While reading this passage in Nicholas Nassim Taleb’s Antifragile about optionality, an old thought about counterinsurgency and its inherent difficulties reappeared in my head:
If you ‘have optionality,’ you don’t have much need for what is commonly called intelligence, knowledge, insight, skills, and these complicated things that take place in our brain cells. For you don’t have to be right that often. All you need is the wisdom to not do unintelligent things to hurt yourself (some acts of omission) and recognize favorable outcomes when they occur.
Now, Taleb explicitly addresses foreign policy in the book, but this passage had me jotting down how counterinsurgency fits this description. Counterinsurgency seems to similarly require a combination of relatively rare attributes for success. It seems to require us to be right often. This seems unlikely, based on recent history and simple probability.
Let us consider a U.S.-led counterinsurgency operation in a foreign country, such as Vietnam or Iraq. Such a campaign requires consistent, high-quality military leadership with leaders who believe in, understand, and know how to implement counterinsurgency; the long-term support or at least acquiescence of the American public; and political reconciliation to address the underlying problems that led to the insurgency. Each one of these by itself is improbable and, taken together, mean that every time the United States undertakes a counterinsurgency struggle we have a low chance of success, for such success requires a combination of rare attributes.
On top of the probabilities of success or failure, what are the potential negative and positive outcomes? Recent history provides numerous examples of the downsides: The rise of the Islamic State, the U.S.’s return to Iraq, the Syrian civil war, and the Syrian refugee crisis all arose from our invasion of Iraq in 2003. What, however, is the potential reward for the decades of money and lives we have poured into these countries? Ultimately that remains to be seen. The best-case scenario is probably something like this: The United States gains a democratic, relatively liberal, and stable ally in a strategically important region, and this country allows us to keep military forces within its borders. This undoubtedly benefits U.S. foreign policy, but is it worth the cost? Furthermore, does it seem like either Iraq or Afghanistan will resemble this without vast amounts of money and troops for the foreseeable future. We have troops in Afghanistan and the entire country is not under government control. In Iraq, political reconciliation remains unlikely, and without it the country remains open to civil war and the influences of Iran, Saudi Arabia, and other regional actors.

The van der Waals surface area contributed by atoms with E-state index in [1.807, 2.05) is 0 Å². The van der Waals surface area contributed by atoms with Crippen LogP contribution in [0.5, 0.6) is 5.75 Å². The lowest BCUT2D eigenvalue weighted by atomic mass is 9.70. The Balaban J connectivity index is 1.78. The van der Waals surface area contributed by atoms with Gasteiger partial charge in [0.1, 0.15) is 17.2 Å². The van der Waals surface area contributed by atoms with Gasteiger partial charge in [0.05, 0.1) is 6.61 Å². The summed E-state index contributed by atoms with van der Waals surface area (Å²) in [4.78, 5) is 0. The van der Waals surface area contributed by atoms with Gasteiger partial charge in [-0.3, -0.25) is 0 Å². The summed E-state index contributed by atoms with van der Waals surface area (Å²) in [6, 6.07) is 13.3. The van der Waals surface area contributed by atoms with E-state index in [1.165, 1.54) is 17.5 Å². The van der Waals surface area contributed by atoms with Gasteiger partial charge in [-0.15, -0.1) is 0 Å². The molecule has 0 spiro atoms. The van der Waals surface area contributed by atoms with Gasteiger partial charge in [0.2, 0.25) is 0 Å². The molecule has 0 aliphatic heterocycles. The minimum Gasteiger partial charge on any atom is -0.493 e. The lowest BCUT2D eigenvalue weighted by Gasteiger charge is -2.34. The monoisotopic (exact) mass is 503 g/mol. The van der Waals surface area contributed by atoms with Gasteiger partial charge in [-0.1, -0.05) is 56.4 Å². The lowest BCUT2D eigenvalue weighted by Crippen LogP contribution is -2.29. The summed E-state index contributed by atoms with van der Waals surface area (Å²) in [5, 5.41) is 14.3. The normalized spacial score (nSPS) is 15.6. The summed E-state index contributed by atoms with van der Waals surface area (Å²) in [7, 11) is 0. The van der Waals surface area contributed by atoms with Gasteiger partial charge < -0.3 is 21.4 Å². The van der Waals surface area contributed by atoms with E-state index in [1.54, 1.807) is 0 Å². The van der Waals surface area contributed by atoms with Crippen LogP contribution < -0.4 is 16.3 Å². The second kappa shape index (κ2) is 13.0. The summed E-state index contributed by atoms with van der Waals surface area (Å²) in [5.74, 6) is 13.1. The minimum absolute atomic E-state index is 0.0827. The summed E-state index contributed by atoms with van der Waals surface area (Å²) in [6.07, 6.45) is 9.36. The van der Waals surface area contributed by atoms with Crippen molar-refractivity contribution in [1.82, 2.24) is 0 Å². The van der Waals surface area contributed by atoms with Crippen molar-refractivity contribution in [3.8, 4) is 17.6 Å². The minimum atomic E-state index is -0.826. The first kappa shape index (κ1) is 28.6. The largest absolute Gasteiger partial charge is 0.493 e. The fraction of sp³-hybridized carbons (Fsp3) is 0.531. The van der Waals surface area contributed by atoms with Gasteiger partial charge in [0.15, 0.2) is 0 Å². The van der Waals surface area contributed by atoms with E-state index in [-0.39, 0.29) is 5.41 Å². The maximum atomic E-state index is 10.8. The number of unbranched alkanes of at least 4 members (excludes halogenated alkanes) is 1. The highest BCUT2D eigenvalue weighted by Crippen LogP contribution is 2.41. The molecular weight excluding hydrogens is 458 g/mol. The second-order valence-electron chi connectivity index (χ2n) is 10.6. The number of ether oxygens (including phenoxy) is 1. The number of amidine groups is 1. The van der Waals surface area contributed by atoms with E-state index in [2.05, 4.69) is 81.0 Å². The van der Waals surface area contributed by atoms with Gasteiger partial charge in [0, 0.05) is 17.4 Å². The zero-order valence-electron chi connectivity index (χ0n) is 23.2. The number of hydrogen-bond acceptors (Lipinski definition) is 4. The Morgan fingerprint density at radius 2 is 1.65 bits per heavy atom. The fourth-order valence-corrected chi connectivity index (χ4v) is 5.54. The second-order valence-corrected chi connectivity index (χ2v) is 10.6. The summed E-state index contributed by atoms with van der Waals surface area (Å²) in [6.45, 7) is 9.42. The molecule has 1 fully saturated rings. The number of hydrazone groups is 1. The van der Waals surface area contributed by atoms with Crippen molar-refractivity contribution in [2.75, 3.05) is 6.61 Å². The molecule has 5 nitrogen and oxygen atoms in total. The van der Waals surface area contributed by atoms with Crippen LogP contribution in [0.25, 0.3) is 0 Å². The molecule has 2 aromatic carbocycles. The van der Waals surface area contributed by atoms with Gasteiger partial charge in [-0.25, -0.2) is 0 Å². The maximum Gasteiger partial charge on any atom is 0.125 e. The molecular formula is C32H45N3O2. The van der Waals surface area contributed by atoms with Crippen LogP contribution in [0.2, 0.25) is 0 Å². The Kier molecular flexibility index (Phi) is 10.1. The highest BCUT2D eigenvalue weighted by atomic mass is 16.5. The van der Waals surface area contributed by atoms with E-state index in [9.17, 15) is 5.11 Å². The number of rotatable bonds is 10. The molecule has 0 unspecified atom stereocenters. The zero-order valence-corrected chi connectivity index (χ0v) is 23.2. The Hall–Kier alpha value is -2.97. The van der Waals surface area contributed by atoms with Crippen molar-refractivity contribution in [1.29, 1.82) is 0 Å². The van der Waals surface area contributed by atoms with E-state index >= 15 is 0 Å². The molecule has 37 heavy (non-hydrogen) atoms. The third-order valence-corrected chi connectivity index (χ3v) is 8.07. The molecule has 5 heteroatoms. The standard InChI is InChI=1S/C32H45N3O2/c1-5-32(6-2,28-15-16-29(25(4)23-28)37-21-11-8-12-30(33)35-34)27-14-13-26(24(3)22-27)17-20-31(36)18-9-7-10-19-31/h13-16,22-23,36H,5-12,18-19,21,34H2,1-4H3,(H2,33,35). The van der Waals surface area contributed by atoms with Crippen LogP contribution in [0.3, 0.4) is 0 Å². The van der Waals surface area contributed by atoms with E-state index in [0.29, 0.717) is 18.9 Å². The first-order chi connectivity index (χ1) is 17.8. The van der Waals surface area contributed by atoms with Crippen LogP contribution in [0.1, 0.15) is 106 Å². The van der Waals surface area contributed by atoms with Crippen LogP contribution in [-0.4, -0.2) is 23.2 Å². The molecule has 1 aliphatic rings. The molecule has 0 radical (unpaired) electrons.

Counterinsurgency proponents would probably argue that these are all offshoots of failures in counterinsurgency. We need to do counterinsurgency better, maintain knowledge of counterinsurgency theory and practice within the military, and enable commanders and non-military organizations to better execute counterinsurgency. They are not wrong, but they miss the point. Counterinsurgency has a low chance of success, and just because it can succeed isn’t a good enough reason to undertake it.
So, what should the United States government do? I would like to see a humbler foreign policy. This is partly why I have been returning to the Powell Doctrine and seeing the fundamental wisdom in it. I know it is derided and maybe simplistic, but it provides a decision-making template grounded in the fundamental truth that we should avoid long-term military struggles. This seems wise. Yes, counterinsurgency can work, but, again, it requires multiple relatively rare attributes and conditions, it risks much, and the potential payoff is relatively low and improbable.
Daniel Shell is an Army infantry officer with a B.A. in history and political science from the Ohio State University. He is currently stationed at Fort Bragg awaiting assignment to the Maneuver Captain’s Career Course. This article represents his own views, which are not necessarily those of the Army, the Defense Department, or the U.S. government.